Tens of thousands of women have shared their experiences of abortion on Twitter, to open-up the conversation and tackle the stigma attached to the procedure.
When the U.S. House of Representatives revoked federal funding for Planned Parenthood, the U.S. organization that gives contraceptive counsel, campaigners Lindy West, Amelia Bonow and Kimberly Morrison started the Twitter hashtag “#ShoutYourAbortion” on Twitter.
The hashtag took off worldwide, trending on Tuesday in the U.S., Australia and Europe, with 60,000 women, and counting, posting about their terminations.
I had an abortion at 17. I was a child myself and in no position to have one of my own. It saved my life. No regrets. #ShoutYourAbortion— Zoe (@zoescaman) September 22, 2015
So here's my #ShoutYourAbortion: I was pregnant when I didn't want to be. I got to decide and I owe no one an explanation for my decision.— PlatformDoubleSnazz (@disnazzio) September 22, 2015
Others used the phrase to an explain an opinion on abortion, with both pro-choice and pro-life activists engaged.
While some praised the initiative for removing the shame in terminating a pregnancy, others criticized the tag for supposedly glorifying it.
Persnally,I would never have an abortion however those who wish to should be able to without being subjected to prejudice #ShoutYourAbortion— Honorable Kay (@Kay_Bianca) September 22, 2015
Don't like Abortion? Then don't have one Everyone wins. Debate Over. Mind your own business. #ShoutYourAbortion— Ryan Cullen (@RyanCullen90) September 22, 2015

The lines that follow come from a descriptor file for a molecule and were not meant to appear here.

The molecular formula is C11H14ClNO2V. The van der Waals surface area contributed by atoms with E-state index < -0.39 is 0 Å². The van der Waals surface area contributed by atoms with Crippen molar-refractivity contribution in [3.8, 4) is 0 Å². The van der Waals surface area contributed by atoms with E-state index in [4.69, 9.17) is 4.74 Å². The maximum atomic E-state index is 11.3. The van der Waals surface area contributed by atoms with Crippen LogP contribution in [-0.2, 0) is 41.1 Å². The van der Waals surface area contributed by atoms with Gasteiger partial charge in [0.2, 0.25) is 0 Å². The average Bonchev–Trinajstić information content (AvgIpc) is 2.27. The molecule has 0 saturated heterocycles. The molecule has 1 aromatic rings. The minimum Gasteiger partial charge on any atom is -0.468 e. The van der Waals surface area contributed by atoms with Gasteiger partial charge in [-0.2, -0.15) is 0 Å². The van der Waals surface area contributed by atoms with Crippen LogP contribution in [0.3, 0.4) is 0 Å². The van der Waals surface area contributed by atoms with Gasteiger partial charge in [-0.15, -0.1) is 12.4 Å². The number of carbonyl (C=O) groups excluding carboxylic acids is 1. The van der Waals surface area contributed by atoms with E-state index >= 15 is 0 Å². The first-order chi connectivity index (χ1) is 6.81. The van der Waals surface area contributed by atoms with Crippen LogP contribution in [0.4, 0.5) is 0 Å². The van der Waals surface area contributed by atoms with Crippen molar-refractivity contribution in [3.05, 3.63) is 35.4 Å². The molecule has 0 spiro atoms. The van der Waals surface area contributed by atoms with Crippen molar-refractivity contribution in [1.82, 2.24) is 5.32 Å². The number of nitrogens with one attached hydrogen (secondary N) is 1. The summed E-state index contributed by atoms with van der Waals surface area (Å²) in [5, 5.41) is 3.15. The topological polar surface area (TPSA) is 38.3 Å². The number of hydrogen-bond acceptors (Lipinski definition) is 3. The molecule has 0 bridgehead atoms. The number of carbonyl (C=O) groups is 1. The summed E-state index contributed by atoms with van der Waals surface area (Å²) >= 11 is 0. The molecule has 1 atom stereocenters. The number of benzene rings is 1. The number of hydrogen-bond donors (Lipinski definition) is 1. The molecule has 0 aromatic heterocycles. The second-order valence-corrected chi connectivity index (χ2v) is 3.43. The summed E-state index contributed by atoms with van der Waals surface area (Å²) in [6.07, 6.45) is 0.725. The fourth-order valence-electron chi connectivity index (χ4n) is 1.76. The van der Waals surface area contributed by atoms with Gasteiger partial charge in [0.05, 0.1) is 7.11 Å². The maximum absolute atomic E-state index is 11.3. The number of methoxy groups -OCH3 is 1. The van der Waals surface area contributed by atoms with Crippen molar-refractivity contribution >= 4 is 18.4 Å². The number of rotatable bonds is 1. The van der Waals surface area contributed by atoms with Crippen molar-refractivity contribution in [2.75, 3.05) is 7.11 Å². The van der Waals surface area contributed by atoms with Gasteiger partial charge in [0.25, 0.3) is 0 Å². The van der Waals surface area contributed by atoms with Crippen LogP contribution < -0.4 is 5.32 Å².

#ShoutYourAbortion I'm proud to live in a country where women can have a say over their bodies. I'm saddened they're made to feel ashamed— Sophie Wilkinson (@sophwilkinson) September 22, 2015
If bros could get pregnant, abortions would be ok. A bro might even accompany his fellow bro & they'd call it an abrotion #ShoutYourAbortion— Lisa Vikingstad™ (@LisaVikingstad) September 22, 2015
Some states in the U.S., such as Texas, are seeing to reduce abortion rights, with few legal clinics remaining, although half of all pregnancies in the U.S. are planned, according to Guttmacher.
The World Health Organization states that where abortion is permitted on broad legal grounds, it is generally safe, and where it is highly restricted, it is typically unsafe. In developing countries, relatively liberal abortion laws are associated with fewer negative health consequences from unsafe abortions than are highly restrictive laws.
In Latin America only Cuba,Uruguay and Puerto Rico allow abortions without restriction, though Uruguay still has a complicated procedure in place in order to get an abortion.
Chile, which has one of the most restrictive abortion laws in the world, prohibiting terminations under all circumstances including rape and the mother’s life being at risk, is now debating a change in the law.